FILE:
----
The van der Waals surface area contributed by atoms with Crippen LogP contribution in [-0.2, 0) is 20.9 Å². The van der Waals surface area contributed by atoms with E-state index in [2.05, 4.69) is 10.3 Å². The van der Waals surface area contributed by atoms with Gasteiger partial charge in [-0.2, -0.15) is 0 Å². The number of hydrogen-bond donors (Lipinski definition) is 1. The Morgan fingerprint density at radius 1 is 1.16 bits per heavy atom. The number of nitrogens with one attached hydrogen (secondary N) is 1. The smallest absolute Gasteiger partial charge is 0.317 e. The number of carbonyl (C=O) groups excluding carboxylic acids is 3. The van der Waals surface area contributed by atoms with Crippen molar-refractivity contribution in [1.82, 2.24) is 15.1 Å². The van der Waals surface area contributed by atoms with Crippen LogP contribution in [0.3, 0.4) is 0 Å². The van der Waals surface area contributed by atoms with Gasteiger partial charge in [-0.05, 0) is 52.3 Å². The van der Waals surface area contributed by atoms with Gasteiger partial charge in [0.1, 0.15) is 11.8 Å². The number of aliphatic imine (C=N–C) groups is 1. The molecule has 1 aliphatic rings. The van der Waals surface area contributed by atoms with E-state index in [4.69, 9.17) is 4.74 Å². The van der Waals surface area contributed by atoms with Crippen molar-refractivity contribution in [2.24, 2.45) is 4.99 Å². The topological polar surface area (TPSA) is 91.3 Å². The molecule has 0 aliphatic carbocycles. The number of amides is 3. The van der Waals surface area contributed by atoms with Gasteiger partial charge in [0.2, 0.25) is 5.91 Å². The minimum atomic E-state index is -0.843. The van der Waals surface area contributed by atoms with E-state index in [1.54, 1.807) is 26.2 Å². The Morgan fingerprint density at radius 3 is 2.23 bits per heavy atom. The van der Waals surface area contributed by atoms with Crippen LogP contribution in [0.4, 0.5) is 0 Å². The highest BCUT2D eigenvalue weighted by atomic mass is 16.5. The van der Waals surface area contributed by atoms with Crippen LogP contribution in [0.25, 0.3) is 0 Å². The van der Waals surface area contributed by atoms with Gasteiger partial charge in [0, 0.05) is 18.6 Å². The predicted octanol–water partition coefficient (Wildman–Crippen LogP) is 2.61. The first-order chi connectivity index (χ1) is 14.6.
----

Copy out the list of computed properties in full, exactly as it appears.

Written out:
The van der Waals surface area contributed by atoms with Crippen LogP contribution in [-0.2, 0) is 20.9 Å². The van der Waals surface area contributed by atoms with E-state index in [2.05, 4.69) is 10.3 Å². The van der Waals surface area contributed by atoms with Gasteiger partial charge in [-0.2, -0.15) is 0 Å². The number of hydrogen-bond donors (Lipinski definition) is 1. The Morgan fingerprint density at radius 1 is 1.16 bits per heavy atom. The number of nitrogens with one attached hydrogen (secondary N) is 1. The smallest absolute Gasteiger partial charge is 0.317 e. The number of carbonyl (C=O) groups excluding carboxylic acids is 3. The van der Waals surface area contributed by atoms with Crippen molar-refractivity contribution in [1.82, 2.24) is 15.1 Å². The van der Waals surface area contributed by atoms with Crippen LogP contribution in [0.3, 0.4) is 0 Å². The van der Waals surface area contributed by atoms with Gasteiger partial charge in [-0.05, 0) is 52.3 Å². The van der Waals surface area contributed by atoms with Gasteiger partial charge in [0.1, 0.15) is 11.8 Å². The number of aliphatic imine (C=N–C) groups is 1. The molecule has 1 aliphatic rings. The van der Waals surface area contributed by atoms with E-state index in [4.69, 9.17) is 4.74 Å². The van der Waals surface area contributed by atoms with Crippen molar-refractivity contribution in [2.24, 2.45) is 4.99 Å². The topological polar surface area (TPSA) is 91.3 Å². The molecule has 0 aliphatic carbocycles. The number of amides is 3. The van der Waals surface area contributed by atoms with Gasteiger partial charge in [0.2, 0.25) is 5.91 Å². The minimum atomic E-state index is -0.843. The van der Waals surface area contributed by atoms with E-state index in [1.54, 1.807) is 26.2 Å². The Morgan fingerprint density at radius 3 is 2.23 bits per heavy atom. The van der Waals surface area contributed by atoms with Crippen LogP contribution in [0.4, 0.5) is 0 Å². The highest BCUT2D eigenvalue weighted by atomic mass is 16.5. The van der Waals surface area contributed by atoms with Crippen LogP contribution in [0.25, 0.3) is 0 Å². The van der Waals surface area contributed by atoms with Gasteiger partial charge in [0, 0.05) is 18.6 Å². The predicted octanol–water partition coefficient (Wildman–Crippen LogP) is 2.61. The first-order chi connectivity index (χ1) is 14.6.